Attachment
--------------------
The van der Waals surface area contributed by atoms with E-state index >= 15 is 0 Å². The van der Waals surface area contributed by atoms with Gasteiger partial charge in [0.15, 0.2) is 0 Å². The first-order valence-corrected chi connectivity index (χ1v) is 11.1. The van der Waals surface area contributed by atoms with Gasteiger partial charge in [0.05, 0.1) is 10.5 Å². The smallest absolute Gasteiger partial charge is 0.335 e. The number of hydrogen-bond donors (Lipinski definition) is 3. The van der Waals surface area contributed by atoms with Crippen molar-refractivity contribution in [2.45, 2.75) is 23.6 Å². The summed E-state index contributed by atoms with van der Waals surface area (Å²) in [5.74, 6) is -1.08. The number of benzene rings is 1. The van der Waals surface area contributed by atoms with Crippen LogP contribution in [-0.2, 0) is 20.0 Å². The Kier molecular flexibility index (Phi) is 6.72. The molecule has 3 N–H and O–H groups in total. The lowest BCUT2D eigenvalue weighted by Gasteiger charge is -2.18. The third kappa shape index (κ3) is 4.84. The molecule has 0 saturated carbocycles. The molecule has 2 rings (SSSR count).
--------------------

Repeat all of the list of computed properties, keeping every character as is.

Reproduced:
The van der Waals surface area contributed by atoms with E-state index >= 15 is 0 Å². The van der Waals surface area contributed by atoms with Gasteiger partial charge in [0.15, 0.2) is 0 Å². The first-order valence-corrected chi connectivity index (χ1v) is 11.1. The van der Waals surface area contributed by atoms with Gasteiger partial charge in [0.05, 0.1) is 10.5 Å². The smallest absolute Gasteiger partial charge is 0.335 e. The number of hydrogen-bond donors (Lipinski definition) is 3. The van der Waals surface area contributed by atoms with Crippen molar-refractivity contribution in [2.45, 2.75) is 23.6 Å². The summed E-state index contributed by atoms with van der Waals surface area (Å²) in [5.74, 6) is -1.08. The number of benzene rings is 1. The van der Waals surface area contributed by atoms with Crippen LogP contribution in [-0.2, 0) is 20.0 Å². The Kier molecular flexibility index (Phi) is 6.72. The molecule has 3 N–H and O–H groups in total. The lowest BCUT2D eigenvalue weighted by Gasteiger charge is -2.18. The third kappa shape index (κ3) is 4.84. The molecule has 0 saturated carbocycles. The molecule has 2 rings (SSSR count).